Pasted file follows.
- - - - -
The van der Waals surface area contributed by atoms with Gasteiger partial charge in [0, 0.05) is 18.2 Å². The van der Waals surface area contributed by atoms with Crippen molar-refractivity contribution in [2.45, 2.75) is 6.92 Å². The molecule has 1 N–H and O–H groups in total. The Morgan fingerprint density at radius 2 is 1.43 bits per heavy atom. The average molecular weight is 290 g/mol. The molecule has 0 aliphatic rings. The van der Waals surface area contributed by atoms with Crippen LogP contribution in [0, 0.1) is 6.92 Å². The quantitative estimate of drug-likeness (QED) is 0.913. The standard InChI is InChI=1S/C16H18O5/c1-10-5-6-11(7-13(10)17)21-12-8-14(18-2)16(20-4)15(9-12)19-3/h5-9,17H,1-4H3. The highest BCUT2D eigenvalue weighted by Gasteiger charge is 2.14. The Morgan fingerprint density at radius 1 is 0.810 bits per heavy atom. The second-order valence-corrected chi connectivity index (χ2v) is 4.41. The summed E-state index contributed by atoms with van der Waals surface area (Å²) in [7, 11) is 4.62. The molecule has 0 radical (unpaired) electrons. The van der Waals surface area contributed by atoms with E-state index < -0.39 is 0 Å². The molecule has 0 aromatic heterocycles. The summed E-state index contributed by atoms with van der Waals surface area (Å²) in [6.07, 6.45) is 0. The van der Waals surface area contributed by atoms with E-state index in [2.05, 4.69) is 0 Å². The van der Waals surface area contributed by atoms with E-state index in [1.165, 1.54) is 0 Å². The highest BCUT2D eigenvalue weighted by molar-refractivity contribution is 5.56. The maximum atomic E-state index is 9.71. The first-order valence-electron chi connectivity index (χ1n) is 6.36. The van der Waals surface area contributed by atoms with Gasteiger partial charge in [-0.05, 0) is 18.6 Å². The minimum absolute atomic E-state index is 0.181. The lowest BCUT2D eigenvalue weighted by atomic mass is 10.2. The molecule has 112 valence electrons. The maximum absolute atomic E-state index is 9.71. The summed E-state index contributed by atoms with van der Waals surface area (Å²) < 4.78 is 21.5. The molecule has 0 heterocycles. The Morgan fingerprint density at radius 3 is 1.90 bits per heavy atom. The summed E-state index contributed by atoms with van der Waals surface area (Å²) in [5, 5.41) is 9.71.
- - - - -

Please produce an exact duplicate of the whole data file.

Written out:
The van der Waals surface area contributed by atoms with Gasteiger partial charge in [0, 0.05) is 18.2 Å². The van der Waals surface area contributed by atoms with Crippen molar-refractivity contribution in [2.45, 2.75) is 6.92 Å². The molecule has 1 N–H and O–H groups in total. The Morgan fingerprint density at radius 2 is 1.43 bits per heavy atom. The average molecular weight is 290 g/mol. The molecule has 0 aliphatic rings. The van der Waals surface area contributed by atoms with Crippen LogP contribution in [0, 0.1) is 6.92 Å². The quantitative estimate of drug-likeness (QED) is 0.913. The standard InChI is InChI=1S/C16H18O5/c1-10-5-6-11(7-13(10)17)21-12-8-14(18-2)16(20-4)15(9-12)19-3/h5-9,17H,1-4H3. The highest BCUT2D eigenvalue weighted by Gasteiger charge is 2.14. The Morgan fingerprint density at radius 1 is 0.810 bits per heavy atom. The second-order valence-corrected chi connectivity index (χ2v) is 4.41. The summed E-state index contributed by atoms with van der Waals surface area (Å²) in [7, 11) is 4.62. The molecule has 0 radical (unpaired) electrons. The van der Waals surface area contributed by atoms with E-state index < -0.39 is 0 Å². The molecule has 0 aromatic heterocycles. The summed E-state index contributed by atoms with van der Waals surface area (Å²) in [6.07, 6.45) is 0. The van der Waals surface area contributed by atoms with E-state index in [2.05, 4.69) is 0 Å². The van der Waals surface area contributed by atoms with E-state index in [1.165, 1.54) is 0 Å². The highest BCUT2D eigenvalue weighted by molar-refractivity contribution is 5.56. The maximum atomic E-state index is 9.71. The first-order valence-electron chi connectivity index (χ1n) is 6.36. The van der Waals surface area contributed by atoms with Gasteiger partial charge in [-0.05, 0) is 18.6 Å². The minimum absolute atomic E-state index is 0.181. The lowest BCUT2D eigenvalue weighted by atomic mass is 10.2. The molecule has 112 valence electrons. The maximum absolute atomic E-state index is 9.71. The summed E-state index contributed by atoms with van der Waals surface area (Å²) < 4.78 is 21.5. The molecule has 0 heterocycles. The Morgan fingerprint density at radius 3 is 1.90 bits per heavy atom. The summed E-state index contributed by atoms with van der Waals surface area (Å²) in [5, 5.41) is 9.71.